Frankly, I didn’t think I could find a game like Fatal Frame II enjoyable.
I recently had the opportunity to go back and play it along with a group of friends and, suffice it to say, my expectations for enjoyment were not stunningly high.
First off, and I’m not afraid to admit this, I thought I would be too damn scared to enjoy myself. Aside from that, there was a small heap of niggling issues I thought would distract me as well: crappy controls, too much backtracking, inane puzzles, or any of a number of other stumbles of pre-Resident Evil 4 horror games.
The funny thing is, the game actually ends up avoiding almost none of these annoyances, but I still found myself hooked.
I was playing the Xbox version of the game in the shiny new first-person mode it offers, avoiding the tank-like mess of a control scheme the game uses by default (along with most of its horror peers of the time, sadly). Even so, poor Mio has the walking speed of a toddler and she turns ever so slightly slower than a diseased turtle. Not to mention that the limited perspective of being stuck inside the frightened pre-teen’s head means all manner of spooks appeared outside my field of view.
In the course of playing this game, I must have traversed every inch of that stupid town fifty-seven times. I solved all sorts of utterly random puzzles that had no connection to what was going on in the reality of the game world whatsoever.
But still, despite all evidence to the contrary, I couldn’t wait to pick the game up again and see it through to the end.
Truthfully it did even more than that. It made me want to play other horror games when I previously had little desire to do so. It’s a real shame most of the genre is stuck in the same trends that almost turned me off of Fatal Frame. As much as I want to, I’m not even sure I could play the other Fatal Frame titles where the first-person view isn’t an option.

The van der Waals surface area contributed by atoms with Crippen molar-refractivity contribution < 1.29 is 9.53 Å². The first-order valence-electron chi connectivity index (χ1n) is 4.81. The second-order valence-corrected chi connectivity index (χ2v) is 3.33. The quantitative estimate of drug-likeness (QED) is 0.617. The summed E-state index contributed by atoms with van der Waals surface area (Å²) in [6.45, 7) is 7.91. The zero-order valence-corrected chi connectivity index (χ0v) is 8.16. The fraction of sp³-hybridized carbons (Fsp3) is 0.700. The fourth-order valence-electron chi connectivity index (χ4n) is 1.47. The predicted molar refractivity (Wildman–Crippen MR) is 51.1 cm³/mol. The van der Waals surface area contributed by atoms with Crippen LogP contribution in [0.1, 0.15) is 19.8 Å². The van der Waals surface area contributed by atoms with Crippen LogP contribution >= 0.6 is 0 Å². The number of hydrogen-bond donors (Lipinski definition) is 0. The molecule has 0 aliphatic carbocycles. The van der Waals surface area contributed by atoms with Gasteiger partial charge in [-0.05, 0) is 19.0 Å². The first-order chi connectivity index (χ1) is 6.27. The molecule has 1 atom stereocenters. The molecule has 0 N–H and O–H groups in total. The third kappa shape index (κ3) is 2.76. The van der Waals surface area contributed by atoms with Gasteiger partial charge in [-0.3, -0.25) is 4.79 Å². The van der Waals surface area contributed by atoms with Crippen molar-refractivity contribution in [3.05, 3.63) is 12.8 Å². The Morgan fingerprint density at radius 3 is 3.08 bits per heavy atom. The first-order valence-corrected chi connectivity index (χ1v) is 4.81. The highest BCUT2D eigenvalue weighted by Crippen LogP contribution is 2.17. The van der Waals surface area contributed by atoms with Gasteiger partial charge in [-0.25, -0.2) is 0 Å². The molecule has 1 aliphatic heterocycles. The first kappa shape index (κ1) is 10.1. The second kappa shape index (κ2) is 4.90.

There’s something about this genre that seems to appeal a lot to what I like in games. The heavy doses of atmosphere, focus on their environments, and a constant stream of new experiences play to what I look for in a lot of games in general. If they could just get past a few hurdles far too common to the genre (higher-than-necessary difficulty, annoying resource limitations, and bad game mechanics like control and camera angles) then I’d be far more interested in the genre as a whole.
As it is, it looks like I’ll be forced to scrape around the horror bins for the few titles that play to my tastes while enjoying the atmospheric and scary elements of other games that aren’t really from the horror genre proper, such as those in Bioshock.
How I long for more games like F.E.A.R. that can strike a balance between creepy atmosphere, scary moments, and actually decent controls.
Anyhoo, it’s fairly clear that there’s something about Fatal Frame that’s more that the sum of its decidedly mediocre parts. Much of its appeal surely comes from its excellent atmosphere and the fascinating, if overly confusing, story that it tells.
It’s almost enough to make me pick up the other games in the series and just learn to deal with the clumsy controls.
Oh, and just for the record, I held up much better against the scares the game threw at me than I thought I would.
Really. I did.
All right, fine. It scared the pants off of me on more than one occasion. But I made it through the game didn’t I? That’s better than I thought I’d do going in.
Color me surprised.